No political outcome to this unprecedented crisis can be excluded, given what is at stake for Britain and the EU under conditions of mounting tensions between the major powers and trading blocs internationally.
The UK’s escalating crisis saw renewed calls this week by Labour Party leader Jeremy Corbyn for dissident Tories and the other opposition parties to accept his proposals for a temporary “caretaker government” under his leadership.
Corbyn put this offer forward last week under pressure from the right-wing, Blairite wing of his party, which represents the main political forces of the pro-EU faction of the ruling elite.
In a speech Tuesday in the town of Corby, Corbyn reiterated that he was prepared to lead such a temporary government in the interests of the bourgeoisie. As parliament returns from the summer recess, “in September the country is heading into a political and constitutional storm,” he said. “We will do everything necessary to stop a disastrous No Deal for which this government has no mandate.”
Labour “will work together with MPs from across parliament to pull our country back from the brink.” Were his no-confidence vote to succeed, “I would seek to form a time-limited caretaker administration to avert No Deal and call an immediate general election so the people can decide our country’s future.”
He then promised, “And if there is a general election this autumn, Labour will commit to holding a public vote, to give voters the final say with credible options for both sides including the option to remain.”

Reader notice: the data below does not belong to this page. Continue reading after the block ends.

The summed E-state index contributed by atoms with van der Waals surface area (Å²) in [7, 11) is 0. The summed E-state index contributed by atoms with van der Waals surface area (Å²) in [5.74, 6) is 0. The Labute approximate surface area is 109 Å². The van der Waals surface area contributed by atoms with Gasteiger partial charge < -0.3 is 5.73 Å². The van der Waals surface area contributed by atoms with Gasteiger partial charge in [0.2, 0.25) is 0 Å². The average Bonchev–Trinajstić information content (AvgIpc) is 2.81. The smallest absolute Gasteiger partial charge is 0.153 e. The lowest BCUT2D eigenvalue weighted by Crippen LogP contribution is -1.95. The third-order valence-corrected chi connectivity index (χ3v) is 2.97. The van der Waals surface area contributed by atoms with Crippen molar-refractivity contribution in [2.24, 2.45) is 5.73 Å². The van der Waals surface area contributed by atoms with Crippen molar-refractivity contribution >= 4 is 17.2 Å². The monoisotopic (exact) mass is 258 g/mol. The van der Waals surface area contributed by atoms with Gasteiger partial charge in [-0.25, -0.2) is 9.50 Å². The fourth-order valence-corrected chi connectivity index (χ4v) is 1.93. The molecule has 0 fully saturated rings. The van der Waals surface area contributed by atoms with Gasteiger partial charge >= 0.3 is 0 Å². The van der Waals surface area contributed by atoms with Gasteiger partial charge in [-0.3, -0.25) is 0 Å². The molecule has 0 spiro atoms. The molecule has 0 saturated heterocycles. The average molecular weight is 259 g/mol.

Corbyn tried to combine his call for unity with every other pro-capitalist party in parliament to avoid a no-deal outcome—in the interests of dominant sections of big business—with rhetoric promising that his policies would transform the lives of working people:
“A general election triggered by the Tory Brexit crisis will be a crossroads for our country. It will be a once-in-a-generation chance for a real change of direction potentially on the scale of 1945.”
This was a reference to Clement Attlee’s post-war Labour government which came to power in a landslide and inaugurated the welfare state, including a mass social housing programme and the National Health Service, and nationalised a swathe of essential industry.
This too was done in order to protect British capitalism and ensure social peace. But by comparison, Corbyn’s promise of social change is entirely bogus.
His appeal to Blairites, the Liberal Democrats—who spent 2010-15 in a pro-austerity government with the Conservatives—and pro-EU dissident Tories itself excludes any radical outcome. Everything Corbyn has done as opposition leader has shown that any Labour government he is part of would be, as his Shadow Chancellor John McDonnell has stated, “the stabilisers of capitalism.” Labour have no intention of waging any political struggle that would damage the interests of the corporations and super-rich.